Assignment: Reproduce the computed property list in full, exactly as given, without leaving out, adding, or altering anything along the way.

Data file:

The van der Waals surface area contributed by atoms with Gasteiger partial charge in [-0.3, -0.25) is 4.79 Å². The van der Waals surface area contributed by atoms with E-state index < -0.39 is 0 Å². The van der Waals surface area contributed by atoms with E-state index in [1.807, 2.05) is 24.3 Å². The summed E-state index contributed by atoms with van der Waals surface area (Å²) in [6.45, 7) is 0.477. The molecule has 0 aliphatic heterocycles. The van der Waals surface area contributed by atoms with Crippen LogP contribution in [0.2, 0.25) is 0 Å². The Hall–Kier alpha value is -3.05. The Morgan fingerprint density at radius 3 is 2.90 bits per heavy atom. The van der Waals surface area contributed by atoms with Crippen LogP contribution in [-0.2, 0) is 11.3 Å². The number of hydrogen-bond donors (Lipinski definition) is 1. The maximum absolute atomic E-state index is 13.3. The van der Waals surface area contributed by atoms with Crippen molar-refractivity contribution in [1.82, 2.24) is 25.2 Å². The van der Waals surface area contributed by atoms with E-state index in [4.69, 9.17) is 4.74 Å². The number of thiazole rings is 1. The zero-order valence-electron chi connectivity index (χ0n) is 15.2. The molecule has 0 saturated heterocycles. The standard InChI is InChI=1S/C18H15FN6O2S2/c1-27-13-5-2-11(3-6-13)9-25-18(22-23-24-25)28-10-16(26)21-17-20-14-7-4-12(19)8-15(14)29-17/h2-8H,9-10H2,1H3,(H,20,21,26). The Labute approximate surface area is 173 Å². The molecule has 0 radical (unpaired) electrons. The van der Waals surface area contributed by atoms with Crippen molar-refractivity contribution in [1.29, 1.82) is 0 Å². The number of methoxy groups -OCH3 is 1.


The van der Waals surface area contributed by atoms with Gasteiger partial charge in [-0.3, -0.25) is 4.79 Å². The van der Waals surface area contributed by atoms with E-state index < -0.39 is 0 Å². The van der Waals surface area contributed by atoms with E-state index in [1.807, 2.05) is 24.3 Å². The summed E-state index contributed by atoms with van der Waals surface area (Å²) in [6.45, 7) is 0.477. The molecule has 0 aliphatic heterocycles. The van der Waals surface area contributed by atoms with Crippen LogP contribution in [0.2, 0.25) is 0 Å². The Hall–Kier alpha value is -3.05. The Morgan fingerprint density at radius 3 is 2.90 bits per heavy atom. The van der Waals surface area contributed by atoms with Crippen LogP contribution in [-0.2, 0) is 11.3 Å². The number of hydrogen-bond donors (Lipinski definition) is 1. The maximum absolute atomic E-state index is 13.3. The van der Waals surface area contributed by atoms with Crippen molar-refractivity contribution in [1.82, 2.24) is 25.2 Å². The van der Waals surface area contributed by atoms with E-state index in [4.69, 9.17) is 4.74 Å². The number of thiazole rings is 1. The zero-order valence-electron chi connectivity index (χ0n) is 15.2. The molecule has 0 saturated heterocycles. The standard InChI is InChI=1S/C18H15FN6O2S2/c1-27-13-5-2-11(3-6-13)9-25-18(22-23-24-25)28-10-16(26)21-17-20-14-7-4-12(19)8-15(14)29-17/h2-8H,9-10H2,1H3,(H,20,21,26). The Labute approximate surface area is 173 Å². The molecule has 0 radical (unpaired) electrons. The van der Waals surface area contributed by atoms with Crippen molar-refractivity contribution in [1.29, 1.82) is 0 Å². The number of methoxy groups -OCH3 is 1.